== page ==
Though she was quickly taken to her bedchamber the entire castle was filled with her cries of agony. Seemingly her pain had no bounds; and if it relented for a moment, terror took its place and the Duchess would shout denials and prayers, swearing in one breath that she had not bribed the midwives to let her daughter-in-law die and in the next begging Theba for mercy for having committed that crime.

Before the end came, all fled from her bedchamber save only the Duke. No matter what her crimes or their punishment, Aradam’s father was not minded to leave his wife.

What happened next no living man could say.

When ’twas over, when the fear-crazed servants dared at last return to the bedchamber, they found that the old Duke had died as a man ought, sword in his hand, battling against the horror that slew his wife.

Aradam was now Duke, and his first official act was to proclaim that his father and mother had died in a tragic but wholly natural accident. Anyone who said otherwise would be hanged forthwith for sedition and high treason.

’Twas an edict well received, for those who’d witnessed these horrific events were only too glad to forget them. When Aradam swiftly remarried and got two more sons, the illusion that all was back to normal was nearly perfect.

Still, as Druin grew toward manhood, he sensed that something was amiss about his birth, and bit by bit he learned the grim story, learned that he bore within his veins the blood of a dread dark necromancer. For Druin, who wanted nothing so much as to live the peaceful life of an ordinary man, the idea that he might have inherited some of his grandfather’s dark powers was appalling.

’Twould set him apart, isolate him from his fellows more than he was already.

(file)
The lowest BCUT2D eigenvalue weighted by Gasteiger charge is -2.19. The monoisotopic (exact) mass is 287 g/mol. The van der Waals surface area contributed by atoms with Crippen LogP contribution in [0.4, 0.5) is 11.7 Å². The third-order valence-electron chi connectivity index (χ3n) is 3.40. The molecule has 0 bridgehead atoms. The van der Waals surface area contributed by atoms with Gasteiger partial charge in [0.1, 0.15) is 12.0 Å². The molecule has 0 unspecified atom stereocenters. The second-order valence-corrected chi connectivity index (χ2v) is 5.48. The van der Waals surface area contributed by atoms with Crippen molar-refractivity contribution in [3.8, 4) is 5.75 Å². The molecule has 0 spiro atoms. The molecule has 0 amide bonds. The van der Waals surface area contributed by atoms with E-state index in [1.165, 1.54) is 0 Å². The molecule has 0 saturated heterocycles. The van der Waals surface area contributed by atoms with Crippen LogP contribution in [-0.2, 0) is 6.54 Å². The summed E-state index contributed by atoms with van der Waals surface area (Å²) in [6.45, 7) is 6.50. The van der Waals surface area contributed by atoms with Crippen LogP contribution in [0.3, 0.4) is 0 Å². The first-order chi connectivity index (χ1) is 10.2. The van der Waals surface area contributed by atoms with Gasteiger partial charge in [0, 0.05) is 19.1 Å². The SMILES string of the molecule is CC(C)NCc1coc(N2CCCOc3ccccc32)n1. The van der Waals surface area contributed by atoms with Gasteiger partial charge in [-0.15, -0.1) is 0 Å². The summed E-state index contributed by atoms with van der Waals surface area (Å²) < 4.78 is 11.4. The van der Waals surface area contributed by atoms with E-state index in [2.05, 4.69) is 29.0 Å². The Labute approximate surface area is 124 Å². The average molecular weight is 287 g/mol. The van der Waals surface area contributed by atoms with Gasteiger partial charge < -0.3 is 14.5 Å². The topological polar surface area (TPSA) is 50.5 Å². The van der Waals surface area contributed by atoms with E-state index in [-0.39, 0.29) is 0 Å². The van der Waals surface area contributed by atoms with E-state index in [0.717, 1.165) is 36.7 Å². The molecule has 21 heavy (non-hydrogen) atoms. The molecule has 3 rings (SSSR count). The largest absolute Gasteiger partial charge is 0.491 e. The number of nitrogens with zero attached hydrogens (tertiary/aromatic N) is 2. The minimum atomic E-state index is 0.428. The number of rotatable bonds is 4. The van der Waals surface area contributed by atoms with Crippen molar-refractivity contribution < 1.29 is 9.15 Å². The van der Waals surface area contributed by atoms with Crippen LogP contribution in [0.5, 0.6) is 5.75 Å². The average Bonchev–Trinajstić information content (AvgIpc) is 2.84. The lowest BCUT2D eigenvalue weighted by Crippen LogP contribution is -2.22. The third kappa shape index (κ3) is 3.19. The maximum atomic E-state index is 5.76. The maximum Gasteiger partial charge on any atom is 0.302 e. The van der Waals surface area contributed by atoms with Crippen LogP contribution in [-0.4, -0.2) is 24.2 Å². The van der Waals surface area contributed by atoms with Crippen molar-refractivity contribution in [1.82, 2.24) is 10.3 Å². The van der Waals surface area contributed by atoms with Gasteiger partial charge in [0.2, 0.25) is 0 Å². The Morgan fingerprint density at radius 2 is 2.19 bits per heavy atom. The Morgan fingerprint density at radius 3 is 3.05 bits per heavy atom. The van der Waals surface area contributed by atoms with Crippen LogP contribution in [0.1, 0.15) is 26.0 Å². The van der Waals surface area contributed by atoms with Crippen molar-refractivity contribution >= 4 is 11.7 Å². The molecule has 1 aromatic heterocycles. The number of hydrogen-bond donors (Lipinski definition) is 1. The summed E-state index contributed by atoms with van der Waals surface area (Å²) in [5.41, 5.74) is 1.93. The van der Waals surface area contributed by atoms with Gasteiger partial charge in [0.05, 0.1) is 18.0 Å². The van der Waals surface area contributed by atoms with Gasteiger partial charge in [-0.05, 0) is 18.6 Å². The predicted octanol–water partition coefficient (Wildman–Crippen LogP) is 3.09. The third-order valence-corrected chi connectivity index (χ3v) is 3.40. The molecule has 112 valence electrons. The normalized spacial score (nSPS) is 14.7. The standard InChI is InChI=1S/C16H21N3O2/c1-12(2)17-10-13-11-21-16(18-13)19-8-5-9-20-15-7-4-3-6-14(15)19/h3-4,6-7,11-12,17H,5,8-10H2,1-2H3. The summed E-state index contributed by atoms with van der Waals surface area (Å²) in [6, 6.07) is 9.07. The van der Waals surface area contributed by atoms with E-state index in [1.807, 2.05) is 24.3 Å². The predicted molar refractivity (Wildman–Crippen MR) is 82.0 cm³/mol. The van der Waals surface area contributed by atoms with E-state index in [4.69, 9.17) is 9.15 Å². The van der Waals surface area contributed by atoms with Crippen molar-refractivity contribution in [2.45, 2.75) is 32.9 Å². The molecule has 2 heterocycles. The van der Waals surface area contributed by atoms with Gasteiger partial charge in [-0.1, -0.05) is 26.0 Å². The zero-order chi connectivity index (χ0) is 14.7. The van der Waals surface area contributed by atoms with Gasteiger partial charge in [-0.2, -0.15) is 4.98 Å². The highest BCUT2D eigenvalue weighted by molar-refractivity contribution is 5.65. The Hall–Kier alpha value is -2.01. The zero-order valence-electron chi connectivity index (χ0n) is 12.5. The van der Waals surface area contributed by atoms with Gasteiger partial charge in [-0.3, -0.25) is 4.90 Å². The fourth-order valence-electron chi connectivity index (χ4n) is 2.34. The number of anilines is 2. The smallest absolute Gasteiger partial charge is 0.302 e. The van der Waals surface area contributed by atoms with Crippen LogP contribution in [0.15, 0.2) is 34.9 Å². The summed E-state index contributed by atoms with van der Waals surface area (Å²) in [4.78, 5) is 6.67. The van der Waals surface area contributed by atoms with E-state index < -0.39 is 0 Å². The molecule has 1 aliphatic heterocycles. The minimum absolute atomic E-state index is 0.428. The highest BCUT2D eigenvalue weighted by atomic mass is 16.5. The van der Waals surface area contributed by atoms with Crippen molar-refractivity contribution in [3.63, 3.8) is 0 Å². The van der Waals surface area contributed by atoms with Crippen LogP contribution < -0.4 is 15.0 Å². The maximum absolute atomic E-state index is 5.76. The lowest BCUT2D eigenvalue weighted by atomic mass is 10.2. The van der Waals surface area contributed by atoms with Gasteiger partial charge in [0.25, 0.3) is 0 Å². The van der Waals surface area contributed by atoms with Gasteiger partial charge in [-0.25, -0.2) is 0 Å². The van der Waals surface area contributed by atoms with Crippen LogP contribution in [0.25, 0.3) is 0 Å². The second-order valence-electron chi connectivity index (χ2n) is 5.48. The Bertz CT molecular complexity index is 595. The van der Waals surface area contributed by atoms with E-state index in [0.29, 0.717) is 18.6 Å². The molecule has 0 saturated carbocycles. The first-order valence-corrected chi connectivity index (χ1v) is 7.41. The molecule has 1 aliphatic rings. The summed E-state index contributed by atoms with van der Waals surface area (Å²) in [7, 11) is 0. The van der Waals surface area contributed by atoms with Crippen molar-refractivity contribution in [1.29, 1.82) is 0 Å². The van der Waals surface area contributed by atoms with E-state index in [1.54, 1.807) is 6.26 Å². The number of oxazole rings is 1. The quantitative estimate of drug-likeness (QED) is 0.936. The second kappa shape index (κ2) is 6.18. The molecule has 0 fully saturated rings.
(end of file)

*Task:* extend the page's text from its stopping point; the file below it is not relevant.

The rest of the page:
Fortunately there was no sign he had any such powers... or so he’d told himself. If he sometimes dreamed dreams that told the future all too clearly, why, many have such dreams and it means naught. If he occasionally knew something which no one had told him, ’twas merely luck, or perhaps he had been told and simply forgotten.

These were hints easily ignored... until today. Twice this day he’d seen unnatural visions: first the death’s head on the cup and now this window-that-wasn’t there. If he lived, ’twould be because of the warning of that first vision. The idea that he had inherited aught of his grandfather’s dark powers was vastly unwelcome, and still he couldn’t help wondering: might not this impossible window also be a warning of some dire peril?

In the ghostly light of a pale moon he could see the steep cliffs whereon sat his father’s castle. Beneath lay the sea, wild and windtossed, frothing with silver as it surged among broken rocks sharp as fangs. There was only one tiny stretch of beach where a ship could make safe landing, and on that spot of land, lurking like sleek black monsters, were three dragon-prowed longships.

Norgemen! The Wolves of the Western Sea!

It was impossible that the seawolves should come riding this far south without the alarm being raised. The coast was studded with watchtowers, always manned. Surely one or more would have seen, and yet there’d been no warning. With her defenses relaxed, the castle was surprised in the midst of a wedding feast.

I must warn them!

Since there was no motion on the longboats, the raiders must have left their ships some time ago. No doubt: in but moments their savage attack upon his defenseless friends would begin. If he would give warning, he must do so immediately.

Theba, help me!

The veins stood out in his neck and cold sweat covered his brow as he struggled to break the paralysis that held him. Slowly, horribly slowly, it yielded and he forced himself erect. As he took his first staggering step the room was a spinning darkness around him. Another lurching step and he stumbled, half fell, into the door. Darkness was rising against him as his groping hands found the latch.

It still wouldn’t open.

Scores of lives hung in the balance and the Drodd-begotten-door wouldn’t open. No! He couldn’t let something that obscene happen. Struggling with all his waning strength, he fought the stubborn latch and...

He heard a scream, a single outburst of terror that was swiftly followed by a horrible mixture of sounds, the clangor of steel against steel, the war cries of the victorious, the shrieks of the dying. The attack had begun and he was too late.

By the Cud, I can still join the fighting. I’ll...

His thoughts were an angry blur as darkness finally claimed him and he collapsed onto the vomit-soiled floor...

Next episode: To Do Murder

Copyright © 2009 by Richard K. Lyon